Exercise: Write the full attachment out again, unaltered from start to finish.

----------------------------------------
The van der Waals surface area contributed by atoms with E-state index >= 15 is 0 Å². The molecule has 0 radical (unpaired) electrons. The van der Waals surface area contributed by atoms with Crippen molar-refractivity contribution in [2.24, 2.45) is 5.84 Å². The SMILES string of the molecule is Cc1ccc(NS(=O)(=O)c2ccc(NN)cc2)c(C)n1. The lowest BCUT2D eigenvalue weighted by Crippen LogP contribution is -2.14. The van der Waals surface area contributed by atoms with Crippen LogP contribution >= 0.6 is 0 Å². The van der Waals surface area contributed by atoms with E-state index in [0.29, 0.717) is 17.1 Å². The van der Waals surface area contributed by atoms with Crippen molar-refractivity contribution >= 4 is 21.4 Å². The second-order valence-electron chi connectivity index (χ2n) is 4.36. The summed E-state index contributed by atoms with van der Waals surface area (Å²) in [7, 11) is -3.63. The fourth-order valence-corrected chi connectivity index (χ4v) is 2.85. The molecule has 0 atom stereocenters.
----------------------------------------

The van der Waals surface area contributed by atoms with E-state index >= 15 is 0 Å². The molecule has 0 radical (unpaired) electrons. The van der Waals surface area contributed by atoms with Crippen molar-refractivity contribution in [2.24, 2.45) is 5.84 Å². The SMILES string of the molecule is Cc1ccc(NS(=O)(=O)c2ccc(NN)cc2)c(C)n1. The lowest BCUT2D eigenvalue weighted by Crippen LogP contribution is -2.14. The van der Waals surface area contributed by atoms with Crippen LogP contribution >= 0.6 is 0 Å². The van der Waals surface area contributed by atoms with E-state index in [0.29, 0.717) is 17.1 Å². The van der Waals surface area contributed by atoms with Crippen molar-refractivity contribution >= 4 is 21.4 Å². The second-order valence-electron chi connectivity index (χ2n) is 4.36. The summed E-state index contributed by atoms with van der Waals surface area (Å²) in [7, 11) is -3.63. The fourth-order valence-corrected chi connectivity index (χ4v) is 2.85. The molecule has 0 atom stereocenters.